"Boyer, European Abolitionists and African-Americans" by Alyssa Goldstein Sepinwall, Ph.D.
Sepinwall is Professor of History at California State University, San Marcos. She is the author of Haitian History: New Perspectives (2013) and The Abbé Grégoire and the French Revolution (2005).
Jean-Pierre Boyer became President of the southern republic of Haiti after Alexandre Pétion’s death in 1818. In 1820, following the suicide of King Henri Christophe, Boyer’s forces captured the North and reunified Haiti. As it had been for Pétion and Christophe, one of the central challenges Boyer faced was dealing with Haiti’s isolation, since other countries refused to recognize Haiti’s independence. In 1814, Pétion and Christophe each had received emissaries from King Louis XVIII of France. The emissaries tried to persuade Haitian leaders that their freedom would be respected if they rejoined the French empire.
Negotiations broke down when Louis XVIII’s envoy Dauxion-Lavaysse was discovered carrying secret plans to reconquer Haiti (see Procès verbal des séances below).
During his presidency, Boyer undertook many initiatives to lessen Haiti’s diplomatic isolation. He wrote to European abolitionists such as the French priest Henri Grégoire, seeking their friendship and counsel. Boyer and his aides praised Grégoire for being a staunch defender of Haiti, and they asked the abbé to become Haiti’s Catholic bishop (the Vatican would not appoint one since it refused relations with Haiti). While Grégoire declined the invitation, he was eager to serve as a foreign mentor to Haiti’s government, offering advice on politics, religion and morality (see for instance Grégoire’s De la liberté de conscience et de culte à Haïti).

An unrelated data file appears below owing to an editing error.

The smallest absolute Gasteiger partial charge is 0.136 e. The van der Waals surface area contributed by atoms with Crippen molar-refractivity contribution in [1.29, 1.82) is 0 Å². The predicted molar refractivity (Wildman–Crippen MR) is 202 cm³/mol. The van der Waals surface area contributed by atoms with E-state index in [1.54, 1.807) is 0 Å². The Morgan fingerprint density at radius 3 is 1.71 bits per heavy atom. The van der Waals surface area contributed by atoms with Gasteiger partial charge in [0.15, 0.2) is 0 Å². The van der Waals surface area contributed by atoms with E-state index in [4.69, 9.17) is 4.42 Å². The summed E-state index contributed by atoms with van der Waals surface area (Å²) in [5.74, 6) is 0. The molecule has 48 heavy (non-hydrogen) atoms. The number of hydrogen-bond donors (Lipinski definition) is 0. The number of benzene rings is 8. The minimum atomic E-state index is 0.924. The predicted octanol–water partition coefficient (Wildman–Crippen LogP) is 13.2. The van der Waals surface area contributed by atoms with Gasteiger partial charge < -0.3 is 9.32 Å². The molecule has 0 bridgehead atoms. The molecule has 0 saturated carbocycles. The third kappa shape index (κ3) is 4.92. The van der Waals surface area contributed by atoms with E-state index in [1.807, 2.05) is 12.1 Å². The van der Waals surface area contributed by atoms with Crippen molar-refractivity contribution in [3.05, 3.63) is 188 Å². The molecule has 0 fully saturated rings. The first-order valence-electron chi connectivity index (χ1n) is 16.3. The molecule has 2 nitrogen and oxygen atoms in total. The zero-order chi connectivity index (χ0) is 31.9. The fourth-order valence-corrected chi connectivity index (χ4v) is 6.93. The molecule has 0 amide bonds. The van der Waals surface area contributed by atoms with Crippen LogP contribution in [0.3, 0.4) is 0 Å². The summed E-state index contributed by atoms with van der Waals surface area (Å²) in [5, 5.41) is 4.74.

In 1825, France finally recognized Haiti. However, the United States continued to refuse diplomatic relations with Haiti. Beginning in the mid-1820s, Boyer launched an initiative to strengthen ties with American citizens and to help populate his republic. Articulating a powerful message of pan-African solidarity, he sent representatives to the U.S. encouraging African Americans to settle in Haiti (see source below). Many free blacks in the U.S. found Boyer’s proposals appealing. Haiti, which had battled so heroically to overthrow slavery and gain independence, seemed to them a beacon of black freedom; moving there promised an escape from American racism. Approximately 13,000 African-Americans emigrated to Haiti in the 1820s. However, conditions were not what they had been promised; they had hoped to work as merchants or artisans, but were often pushed into work as plantation laborers. Disillusioned, most returned to the U.S. Despite the short-term failure of this initiative, the emigration movement of the 1820s set the stage for an enduring bond between African Americans and Haiti, and for a subsequent emigration movement in the 1850s. The history of Boyer’s emigration project has also endured quietly in songs like Ching a ring chaw (see source). This song, first written by racist American whites to ridicule the emigration movement, has become a classic of the American songbook in a modified version composed by Aaron Copland.